Project Management Institute

A comment on the executive's notebook

Project Management in Action



It is almost a cliché. Modern Project Management (MPM) cannot be successful without management support. What does this really mean, especially in an organization that has not already made a full commitment to project management as a way of life?

Does it mean having the chairman of the board state publicly that Jones is project manager of this project, and whatever Jones says is gospel? Hardly a likely event.

Does it mean having the CEO make a comparable proclamation to everyone in the organization, or even everyone associated with the project? Also hardly likely.

The most likely scenario is that an organizational announcement will be published and distributed within the organization indicating that Jones will be serving as project manager on the Widget Project. If it is a reasonably sophisticated organization, this notice may spell out the responsibilities in rather clear terms. It is unlikely that it will also relieve any functional heads of any specific responsibilities assigned to the PM.

With this inauspicious start, MPM is almost certainly doomed to failure.

Or does management support mean that every time there is a conflict between the PM and a functional head that management will rule in favor of the project manager? Also an unlikely event.

What does it mean to say that management support is essential to the success of MPM?

Somebody must know the answer to this, because every trainer and consultant avers that management support is essential. But have you seen a book or a seminar that really describes to an executive how management support is provided?

Many executives read that projects are the way to manage the many teams created in the race to leaner, flatter organizations. Tom Peters, in his recent Liberation Management, cites projects or some aspect thereof some 50 times. He sees this as the way of the future. But does he really describe how the executive should behave once MPM has been adopted?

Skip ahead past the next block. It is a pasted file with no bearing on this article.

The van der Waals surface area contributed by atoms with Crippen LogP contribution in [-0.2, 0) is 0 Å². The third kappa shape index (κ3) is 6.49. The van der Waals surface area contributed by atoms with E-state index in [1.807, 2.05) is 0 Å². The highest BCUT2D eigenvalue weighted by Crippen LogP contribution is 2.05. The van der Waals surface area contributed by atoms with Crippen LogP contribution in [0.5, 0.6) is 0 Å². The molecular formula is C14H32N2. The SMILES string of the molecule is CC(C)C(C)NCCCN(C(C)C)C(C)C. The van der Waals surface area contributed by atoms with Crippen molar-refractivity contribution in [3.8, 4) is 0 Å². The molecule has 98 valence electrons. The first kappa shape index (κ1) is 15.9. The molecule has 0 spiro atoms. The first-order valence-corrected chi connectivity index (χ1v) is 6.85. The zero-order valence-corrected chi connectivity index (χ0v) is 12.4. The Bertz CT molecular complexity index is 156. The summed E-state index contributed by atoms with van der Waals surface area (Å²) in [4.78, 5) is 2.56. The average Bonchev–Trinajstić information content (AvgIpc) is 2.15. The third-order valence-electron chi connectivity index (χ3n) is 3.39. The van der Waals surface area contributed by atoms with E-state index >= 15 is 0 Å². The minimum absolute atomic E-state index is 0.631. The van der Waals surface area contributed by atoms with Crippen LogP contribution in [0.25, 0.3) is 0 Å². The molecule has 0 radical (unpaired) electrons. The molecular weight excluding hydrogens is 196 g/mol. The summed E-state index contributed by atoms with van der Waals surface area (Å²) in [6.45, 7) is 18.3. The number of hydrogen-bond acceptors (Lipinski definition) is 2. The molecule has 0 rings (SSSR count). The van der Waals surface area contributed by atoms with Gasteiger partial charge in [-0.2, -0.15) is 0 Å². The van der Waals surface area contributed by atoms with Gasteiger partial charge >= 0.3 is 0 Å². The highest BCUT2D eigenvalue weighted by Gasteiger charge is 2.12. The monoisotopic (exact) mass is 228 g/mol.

Few of today's executives have operated under the MPM concept. They managed their projects with tools that can be likened to a sledge hammer. “If the project isn't progressing satisfactorily, get out the old sledge hammer and shape those people up!” No one has explained to them that they should be using a tool more akin to the sculptor's hammer.

Indeed, there is little if any literature providing other than anecdotal advice on how the modem executive should behave in order to ensure optimum results from a project effort, i.e., how to “manage to be excellent” in the implementation of MPM.

This is the fundamental premise of The Executive's Notebook column, new to PMNETwork this year (see the following page). This column will present the best advice available today on how to manage to be excellent with MPM.

Subjects for this column have been selected based on comments by participants in workshops on project management who have said, “Gee, if my boss only understood that!” They will deal with questions such as Why should I use MPM? What can I expect from MPM? What do I really need to know about my projects? What sort of questions should I ask and how should I ask them? How can I avoid becoming the de facto project manager?


PMI members may want to copy these articles and send them to their boss. Alternatively, the boss may want a personal copy of PMNETwork, as we intend to focus on concerns of the executive to a considerable extent throughout 1994.

Furthermore, executives are invited—urged—to communicate with PMNETwork about their concerns by writing letters to the editor. While all such letters must be submitted with the authors identification, we will be glad to publish them anonymously if requested.

It is the objective of PMNETwork that this column will lead to lively discussion of the issues covered and to identification of other concerns of executives. This is just one of many ways that PMI will be

Leading into the Future! ❏

This material has been reproduced with the permission of the copyright owner. Unauthorized reproduction of this material is strictly prohibited. For permission to reproduce this material, please contact PMI.

PMNETwork • January 1994



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